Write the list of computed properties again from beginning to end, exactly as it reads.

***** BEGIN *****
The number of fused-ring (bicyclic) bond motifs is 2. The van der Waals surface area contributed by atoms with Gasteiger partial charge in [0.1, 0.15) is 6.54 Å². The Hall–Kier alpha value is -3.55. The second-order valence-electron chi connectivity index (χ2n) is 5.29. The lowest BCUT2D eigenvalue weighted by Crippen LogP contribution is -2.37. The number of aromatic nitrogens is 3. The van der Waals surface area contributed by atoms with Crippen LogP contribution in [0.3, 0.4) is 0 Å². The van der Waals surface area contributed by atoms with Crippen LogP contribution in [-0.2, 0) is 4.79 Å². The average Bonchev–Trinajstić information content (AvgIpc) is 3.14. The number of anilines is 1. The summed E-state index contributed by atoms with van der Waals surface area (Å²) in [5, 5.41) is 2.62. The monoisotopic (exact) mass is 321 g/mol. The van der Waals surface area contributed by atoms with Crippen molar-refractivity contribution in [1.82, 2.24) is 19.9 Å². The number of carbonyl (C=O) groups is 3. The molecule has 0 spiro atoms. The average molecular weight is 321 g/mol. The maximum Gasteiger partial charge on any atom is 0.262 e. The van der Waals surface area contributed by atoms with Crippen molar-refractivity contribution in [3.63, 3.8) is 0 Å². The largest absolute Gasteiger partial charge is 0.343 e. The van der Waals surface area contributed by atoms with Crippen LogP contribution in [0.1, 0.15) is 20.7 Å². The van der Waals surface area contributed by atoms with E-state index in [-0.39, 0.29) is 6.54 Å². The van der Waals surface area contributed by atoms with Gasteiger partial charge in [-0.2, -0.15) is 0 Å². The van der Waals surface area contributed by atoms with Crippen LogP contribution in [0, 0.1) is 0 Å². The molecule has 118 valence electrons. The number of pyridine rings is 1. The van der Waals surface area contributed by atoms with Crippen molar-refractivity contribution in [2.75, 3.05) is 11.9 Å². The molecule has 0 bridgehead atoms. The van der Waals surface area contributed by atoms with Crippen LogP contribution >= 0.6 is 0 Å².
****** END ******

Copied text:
The number of fused-ring (bicyclic) bond motifs is 2. The van der Waals surface area contributed by atoms with Gasteiger partial charge in [0.1, 0.15) is 6.54 Å². The Hall–Kier alpha value is -3.55. The second-order valence-electron chi connectivity index (χ2n) is 5.29. The lowest BCUT2D eigenvalue weighted by Crippen LogP contribution is -2.37. The number of aromatic nitrogens is 3. The van der Waals surface area contributed by atoms with Crippen LogP contribution in [0.3, 0.4) is 0 Å². The van der Waals surface area contributed by atoms with Crippen LogP contribution in [-0.2, 0) is 4.79 Å². The average Bonchev–Trinajstić information content (AvgIpc) is 3.14. The number of anilines is 1. The summed E-state index contributed by atoms with van der Waals surface area (Å²) in [5, 5.41) is 2.62. The monoisotopic (exact) mass is 321 g/mol. The van der Waals surface area contributed by atoms with Crippen molar-refractivity contribution in [1.82, 2.24) is 19.9 Å². The number of carbonyl (C=O) groups is 3. The molecule has 0 spiro atoms. The average molecular weight is 321 g/mol. The maximum Gasteiger partial charge on any atom is 0.262 e. The van der Waals surface area contributed by atoms with Crippen molar-refractivity contribution in [3.63, 3.8) is 0 Å². The largest absolute Gasteiger partial charge is 0.343 e. The van der Waals surface area contributed by atoms with Crippen LogP contribution in [0.1, 0.15) is 20.7 Å². The van der Waals surface area contributed by atoms with E-state index in [-0.39, 0.29) is 6.54 Å². The van der Waals surface area contributed by atoms with Gasteiger partial charge in [-0.2, -0.15) is 0 Å². The van der Waals surface area contributed by atoms with Crippen LogP contribution in [0, 0.1) is 0 Å². The molecule has 118 valence electrons. The number of pyridine rings is 1. The van der Waals surface area contributed by atoms with Crippen molar-refractivity contribution in [2.75, 3.05) is 11.9 Å². The molecule has 0 bridgehead atoms. The van der Waals surface area contributed by atoms with Crippen LogP contribution >= 0.6 is 0 Å².